Nav: Home

Plant species' responses to climate change altered by novel competitors

September 16, 2015

RIVERSIDE, Calif. - With climate change and rising average temperatures, many wild animals and plants are being forced into new habitats, their distributions shifting in elevation and latitude with differing velocities. For alpine plants, this could mean facing competition from species unknown to them, such as plants found at lower elevations today that migrate to higher elevations due to climate change.

A new study, published this week in Nature, by Jeffrey M. Diez, an assistant professor of plant ecology at the University of California, Riverside, and colleagues now provides the first empirical evidence that this new source of competition among plants could be decisive and contributes to growing evidence that changing species interactions are more important than the direct effects of temperature after climate warming.

"When species migrate to different environments to keep up with changes in climate, they encounter new competitors, and engage in new interactions within ecological communities," Diez said. "To accurately predict species' responses to climate change, future forecasts should account for new competitor species affecting ecological communities."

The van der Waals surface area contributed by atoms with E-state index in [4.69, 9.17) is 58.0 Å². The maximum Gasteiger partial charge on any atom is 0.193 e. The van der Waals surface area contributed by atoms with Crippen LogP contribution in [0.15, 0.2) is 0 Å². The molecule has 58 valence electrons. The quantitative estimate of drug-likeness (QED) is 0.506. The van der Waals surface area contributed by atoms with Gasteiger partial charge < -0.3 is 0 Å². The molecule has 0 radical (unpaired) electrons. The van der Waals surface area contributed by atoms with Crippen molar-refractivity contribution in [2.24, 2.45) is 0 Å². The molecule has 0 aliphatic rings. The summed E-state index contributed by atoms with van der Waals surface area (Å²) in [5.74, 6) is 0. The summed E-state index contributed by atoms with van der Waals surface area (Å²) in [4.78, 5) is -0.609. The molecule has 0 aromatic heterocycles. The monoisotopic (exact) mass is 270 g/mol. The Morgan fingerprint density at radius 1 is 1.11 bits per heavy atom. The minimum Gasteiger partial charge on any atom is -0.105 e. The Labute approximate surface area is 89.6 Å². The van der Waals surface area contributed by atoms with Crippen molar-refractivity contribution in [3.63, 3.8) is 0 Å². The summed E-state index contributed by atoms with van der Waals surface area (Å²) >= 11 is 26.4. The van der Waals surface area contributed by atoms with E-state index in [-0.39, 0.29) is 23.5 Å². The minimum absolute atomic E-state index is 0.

To replicate the effects of rising temperatures on plant species' interactions, the researchers transplanted alpine plant species and intact plant communities to different elevations along a mountain slope near Chur in the Swiss Alps.

Specifically, they transplanted four characteristic plant species - spring pasqueflower, alpine kidney vetch, glossy scabious and black plantain - from their current location in an alpine meadow to a new home 600 metres lower down the mountain. (This move simulated the expected rise of about 3 degrees in average temperature for Switzerland over the next 50 to 100 years.) Then for two years the researchers studied how the plants performed.